In certain preferred embodiments, a bead precursor (i.e., quenched fused bead) is subsequently heated. Preferably, this heating step is carried out at a temperature below the melting point of the bead precursor. Typically, this temperature is at least about 750° C. Preferably, it is about 850° C. to about 1000° C., provided it does not exceed the melting point of the bead precursor. If the heating temperature of the bead precursor is too low, the effect of increasing the index of refraction or the mechanical properties of the resulting beads will be insufficient. Conversely, if the heating temperature is too high, bead transparency can be diminished due to light scattering from large crystals. Although there are no particular limitations on the time of this heating step to increase index of refraction, develop crystallinity, and/or improve mechanical properties, heating for at least about 1 minute is normally sufficient, and heating should preferably be performed for about 5 minutes to about 100 minutes. In addition, preheating (e.g., for about 1 hour) at a temperature within the range of about 600° C. to about 800° C. before heat treatment may be advantageous because it can further increase the transparency and mechanical properties of the beads. Typically, and preferably, heat-treatment step is conducted in air or oxygen. These atmospheres are generally beneficial in improving color characteristic of beads, making them whiter. It is also within the scope of the present invention to conduct heat-treatment in an atmosphere other than air or oxygen.
The latter method of preheating is also suitable for growing fine crystal phases in a uniformly dispersed state within an amorphous phase. A crystal phase containing oxides of zirconium, titanium, etc., can also form in compositions containing high levels of zirconia or titania upon forming the beads from the melt (i.e., without subsequent heating). Significantly, the crystal phases are more readily formed (either directly from the melt or upon subsequent heat treatment) by including high combined concentrations of titania and zirconia (e.g., combined concentration greater than 70%).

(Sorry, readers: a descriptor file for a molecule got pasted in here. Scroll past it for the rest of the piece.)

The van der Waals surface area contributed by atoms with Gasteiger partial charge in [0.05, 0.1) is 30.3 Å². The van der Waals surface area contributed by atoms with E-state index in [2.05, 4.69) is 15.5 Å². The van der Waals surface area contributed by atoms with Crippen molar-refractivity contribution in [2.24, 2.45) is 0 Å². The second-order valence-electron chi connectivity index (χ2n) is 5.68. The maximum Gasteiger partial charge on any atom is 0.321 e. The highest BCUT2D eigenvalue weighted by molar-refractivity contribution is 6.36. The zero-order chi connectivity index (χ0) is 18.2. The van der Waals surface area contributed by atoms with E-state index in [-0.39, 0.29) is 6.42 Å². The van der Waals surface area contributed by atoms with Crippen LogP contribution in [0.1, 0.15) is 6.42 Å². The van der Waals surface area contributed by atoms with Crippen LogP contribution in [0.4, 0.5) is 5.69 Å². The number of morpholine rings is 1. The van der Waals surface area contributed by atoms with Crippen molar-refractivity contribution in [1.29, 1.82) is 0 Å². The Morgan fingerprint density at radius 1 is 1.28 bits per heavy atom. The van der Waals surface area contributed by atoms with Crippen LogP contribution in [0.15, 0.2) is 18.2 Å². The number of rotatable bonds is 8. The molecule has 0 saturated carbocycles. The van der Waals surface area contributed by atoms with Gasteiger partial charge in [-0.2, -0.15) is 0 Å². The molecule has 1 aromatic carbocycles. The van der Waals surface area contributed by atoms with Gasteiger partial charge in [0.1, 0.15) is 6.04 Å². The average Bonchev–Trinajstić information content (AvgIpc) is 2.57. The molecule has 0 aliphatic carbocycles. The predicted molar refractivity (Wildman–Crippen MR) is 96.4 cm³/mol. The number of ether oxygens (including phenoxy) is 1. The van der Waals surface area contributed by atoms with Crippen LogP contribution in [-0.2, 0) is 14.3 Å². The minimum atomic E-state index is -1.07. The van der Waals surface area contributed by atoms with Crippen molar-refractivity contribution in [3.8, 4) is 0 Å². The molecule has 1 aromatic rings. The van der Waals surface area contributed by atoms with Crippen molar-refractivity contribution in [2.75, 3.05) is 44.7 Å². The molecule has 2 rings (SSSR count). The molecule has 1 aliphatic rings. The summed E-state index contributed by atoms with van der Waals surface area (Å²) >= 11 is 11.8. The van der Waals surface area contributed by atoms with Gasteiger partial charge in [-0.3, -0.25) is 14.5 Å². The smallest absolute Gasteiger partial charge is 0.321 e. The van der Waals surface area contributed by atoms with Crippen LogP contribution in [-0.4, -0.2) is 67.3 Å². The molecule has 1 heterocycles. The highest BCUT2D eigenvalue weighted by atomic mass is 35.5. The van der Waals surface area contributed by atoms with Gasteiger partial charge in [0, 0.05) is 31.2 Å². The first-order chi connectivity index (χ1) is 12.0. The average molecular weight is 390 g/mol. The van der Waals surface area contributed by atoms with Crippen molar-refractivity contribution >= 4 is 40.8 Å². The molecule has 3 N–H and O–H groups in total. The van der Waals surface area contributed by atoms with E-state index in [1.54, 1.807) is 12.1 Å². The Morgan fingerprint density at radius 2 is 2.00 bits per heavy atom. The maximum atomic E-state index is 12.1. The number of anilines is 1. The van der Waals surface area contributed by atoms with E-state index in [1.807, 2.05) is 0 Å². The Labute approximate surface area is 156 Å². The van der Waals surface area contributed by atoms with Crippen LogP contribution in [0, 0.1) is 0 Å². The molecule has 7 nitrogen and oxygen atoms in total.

Microspheres made from a melt process are characterized as “fused.” Fully vitreous fused microspheres comprise a dense, solid, atomistically homogeneous glass network from which nanocrystals can nucleate and grow during subsequent heat treatment.
The crush strength values of the beads of the invention can be determined according to the test procedure described in U.S. Pat. No. 4,772,511 (Wood). Using this procedure, the beads demonstrate a crush strength of preferably at least about 350 MPa, more preferably at least about 700 MPa.
The durability of the beads of the invention can be demonstrated by exposing them to a compressed air driven stream of sand according to the test procedure described in U.S. Pat. No. 4,758,469 (Lange). Using this procedure, the beads are resistant to fracture, chipping, and abrasion, as evidenced by retention of about 30% to about 60% of their original retroreflected brightness.
The following provides an explanation of the present invention with reference to its examples and comparative examples. Furthermore, it should be understood that the present invention is no way limited to these examples. All percentages are in weight percents, based on the total weight of the compositions, unless otherwise specified.
1. Wet patch brightness values were determined using a retroluminometer. The device directs white light onto a planar monolayer of microspheres disposed on a white backing material at a fixed entrance angle to the normal to the monolayer. Retroreflective brightness, patch brightness, is measured by a photodetector at a fixed divergence angle to the entrance angle (observation angle) in units of (Cd/m2)/lux. Data reported herein were measured at −4° entrance angle and 0.2° observation angle. Retroreflective brightness measurements were made for the purpose of comparison of brightness between beads of different composition. The values were normalized by dividing by a constant factor greater than the highest measured value. All measurements were made on samples with a layer of water with thickness about 1 millimeter on top of and in contact with the beads.